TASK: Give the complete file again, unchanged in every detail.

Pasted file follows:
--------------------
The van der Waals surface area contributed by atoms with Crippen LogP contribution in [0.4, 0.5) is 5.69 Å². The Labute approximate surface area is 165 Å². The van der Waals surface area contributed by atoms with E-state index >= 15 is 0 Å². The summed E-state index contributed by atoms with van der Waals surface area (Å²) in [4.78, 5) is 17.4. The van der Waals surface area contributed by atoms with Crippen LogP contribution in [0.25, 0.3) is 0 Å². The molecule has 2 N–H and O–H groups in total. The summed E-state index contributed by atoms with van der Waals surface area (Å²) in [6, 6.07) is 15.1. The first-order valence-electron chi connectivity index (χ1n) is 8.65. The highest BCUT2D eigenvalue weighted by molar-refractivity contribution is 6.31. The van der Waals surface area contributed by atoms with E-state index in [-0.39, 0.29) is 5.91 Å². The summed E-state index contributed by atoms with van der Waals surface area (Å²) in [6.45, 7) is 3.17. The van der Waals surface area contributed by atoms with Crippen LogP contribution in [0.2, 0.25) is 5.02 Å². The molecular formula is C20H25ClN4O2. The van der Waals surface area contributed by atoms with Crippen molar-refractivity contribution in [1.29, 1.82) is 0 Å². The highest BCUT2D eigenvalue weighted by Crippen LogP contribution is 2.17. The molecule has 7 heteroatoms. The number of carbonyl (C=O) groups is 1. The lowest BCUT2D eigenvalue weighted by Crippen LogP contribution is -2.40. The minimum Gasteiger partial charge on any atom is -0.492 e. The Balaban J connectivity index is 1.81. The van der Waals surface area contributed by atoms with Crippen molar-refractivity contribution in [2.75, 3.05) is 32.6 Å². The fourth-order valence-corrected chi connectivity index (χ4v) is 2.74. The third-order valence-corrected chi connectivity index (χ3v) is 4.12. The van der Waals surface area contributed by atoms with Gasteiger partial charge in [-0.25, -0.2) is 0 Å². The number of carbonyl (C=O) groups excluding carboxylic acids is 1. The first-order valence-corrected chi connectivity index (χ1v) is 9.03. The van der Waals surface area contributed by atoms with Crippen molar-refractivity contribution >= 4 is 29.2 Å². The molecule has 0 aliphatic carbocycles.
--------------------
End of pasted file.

The van der Waals surface area contributed by atoms with Crippen LogP contribution in [0.4, 0.5) is 5.69 Å². The Labute approximate surface area is 165 Å². The van der Waals surface area contributed by atoms with E-state index >= 15 is 0 Å². The summed E-state index contributed by atoms with van der Waals surface area (Å²) in [4.78, 5) is 17.4. The van der Waals surface area contributed by atoms with Crippen LogP contribution in [0.25, 0.3) is 0 Å². The molecule has 2 N–H and O–H groups in total. The summed E-state index contributed by atoms with van der Waals surface area (Å²) in [6, 6.07) is 15.1. The first-order valence-electron chi connectivity index (χ1n) is 8.65. The highest BCUT2D eigenvalue weighted by molar-refractivity contribution is 6.31. The van der Waals surface area contributed by atoms with E-state index in [-0.39, 0.29) is 5.91 Å². The summed E-state index contributed by atoms with van der Waals surface area (Å²) in [6.45, 7) is 3.17. The van der Waals surface area contributed by atoms with Crippen LogP contribution in [0.2, 0.25) is 5.02 Å². The molecular formula is C20H25ClN4O2. The van der Waals surface area contributed by atoms with Crippen molar-refractivity contribution in [1.29, 1.82) is 0 Å². The highest BCUT2D eigenvalue weighted by Crippen LogP contribution is 2.17. The molecule has 7 heteroatoms. The number of carbonyl (C=O) groups is 1. The lowest BCUT2D eigenvalue weighted by Crippen LogP contribution is -2.40. The minimum Gasteiger partial charge on any atom is -0.492 e. The Balaban J connectivity index is 1.81. The van der Waals surface area contributed by atoms with Crippen molar-refractivity contribution in [2.75, 3.05) is 32.6 Å². The fourth-order valence-corrected chi connectivity index (χ4v) is 2.74. The third-order valence-corrected chi connectivity index (χ3v) is 4.12. The van der Waals surface area contributed by atoms with Gasteiger partial charge in [-0.25, -0.2) is 0 Å². The number of carbonyl (C=O) groups excluding carboxylic acids is 1. The first-order valence-corrected chi connectivity index (χ1v) is 9.03. The van der Waals surface area contributed by atoms with Crippen molar-refractivity contribution >= 4 is 29.2 Å². The molecule has 0 aliphatic carbocycles.